What is information literacy? Why is it important enough to have an entire class dedicated to it?
"To be information literate, a person must be able to recognize when information is needed and have the ability to locate, evaluate, and use effectively the needed information.” (ALA 1989). For example, let’s say you are working for a manufacturing company and your boss asks you to report on the company’s closest competitors. This is a situation where you need information. How and where do you find out this information? How do you know that the information you are finding is reliable? How do you interpret that information and combine it together so that you can talk intelligently about it to your boss?
Information literacy is defined as: "the set of integrated abilities encompassing the reflective discovery of information, the understanding of how information is produced and valued, and the use of information in creating new knowledge and participating ethically in communities of learning" (ACRL 2015).
So what does that mean for you?
You will use your information literacy abilities in situations that require learning about something so you can solve a problem or make a decision. These problems or decisions that require knowledge can range from the mundane (looking for a recipe to use up the peppers in the fridge that are about to go bad), to the serious (deciding which cancer treatment to pursue after your oncologist gave you a range of treatment options).
The information literacy skills you learn for INFO 1010 and ENGL 2010 will help you with research-based writing. That means finding information on a topic that you can then learn about and write about in an informed way. This will help you throughout your college career as you will be learning, writing, and presenting about topics in many of your courses. However, these skills can extend to your professional and personal lives as well. Learning doesn't stop once you graduate college. To stay current in the world, you need to continue learning and growing, and Information Literacy is a crucial skill to support lifelong learning (see this video for more context to Lifelong Learning). SUU's motto, Learning Lives Forever, is chosen wisely!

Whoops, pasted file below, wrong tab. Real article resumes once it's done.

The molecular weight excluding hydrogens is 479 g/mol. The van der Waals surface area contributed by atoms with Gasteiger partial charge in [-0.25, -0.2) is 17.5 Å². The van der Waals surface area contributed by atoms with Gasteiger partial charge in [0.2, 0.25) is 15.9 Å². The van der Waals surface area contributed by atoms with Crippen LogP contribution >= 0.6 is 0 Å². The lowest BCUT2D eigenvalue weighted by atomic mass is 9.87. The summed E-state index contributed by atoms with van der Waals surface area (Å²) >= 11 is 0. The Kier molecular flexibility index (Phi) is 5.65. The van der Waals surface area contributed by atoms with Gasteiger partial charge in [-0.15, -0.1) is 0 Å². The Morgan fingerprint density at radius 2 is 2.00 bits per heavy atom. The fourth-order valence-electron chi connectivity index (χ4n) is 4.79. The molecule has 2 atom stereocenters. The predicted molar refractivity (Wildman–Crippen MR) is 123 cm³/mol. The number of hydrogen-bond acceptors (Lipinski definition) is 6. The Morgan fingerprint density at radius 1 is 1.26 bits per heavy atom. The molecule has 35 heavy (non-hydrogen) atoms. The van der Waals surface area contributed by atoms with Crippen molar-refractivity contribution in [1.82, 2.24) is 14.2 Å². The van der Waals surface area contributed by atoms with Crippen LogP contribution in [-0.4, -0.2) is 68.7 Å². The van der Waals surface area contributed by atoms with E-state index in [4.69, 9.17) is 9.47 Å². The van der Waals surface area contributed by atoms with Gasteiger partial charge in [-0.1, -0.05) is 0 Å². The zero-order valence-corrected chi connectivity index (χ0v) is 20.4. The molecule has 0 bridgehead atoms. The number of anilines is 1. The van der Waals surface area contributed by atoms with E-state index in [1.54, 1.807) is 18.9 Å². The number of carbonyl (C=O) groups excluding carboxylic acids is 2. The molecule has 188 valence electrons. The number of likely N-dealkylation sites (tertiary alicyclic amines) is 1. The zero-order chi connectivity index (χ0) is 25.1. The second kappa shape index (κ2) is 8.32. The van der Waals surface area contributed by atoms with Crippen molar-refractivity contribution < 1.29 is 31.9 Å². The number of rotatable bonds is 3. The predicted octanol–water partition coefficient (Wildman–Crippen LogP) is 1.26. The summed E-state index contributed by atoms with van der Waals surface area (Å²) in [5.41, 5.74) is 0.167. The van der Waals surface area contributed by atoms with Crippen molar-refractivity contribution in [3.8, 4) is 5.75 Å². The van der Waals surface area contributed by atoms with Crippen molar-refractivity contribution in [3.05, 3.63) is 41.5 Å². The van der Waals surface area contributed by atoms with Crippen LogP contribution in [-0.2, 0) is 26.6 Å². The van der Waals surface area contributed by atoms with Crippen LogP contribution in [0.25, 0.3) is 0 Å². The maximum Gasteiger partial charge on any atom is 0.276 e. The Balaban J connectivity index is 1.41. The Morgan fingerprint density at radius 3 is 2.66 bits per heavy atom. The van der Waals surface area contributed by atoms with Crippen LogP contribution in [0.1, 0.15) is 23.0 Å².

The United Nations Educational, Scientific, and Cultural Organization (UNESCO) considers information literacy to be a basic human right. In light of this, it should not be surprising that information literacy is one of the essential learning outcomes of SUU.
Information literate people are prepared to use information to solve problems in different situations, such as: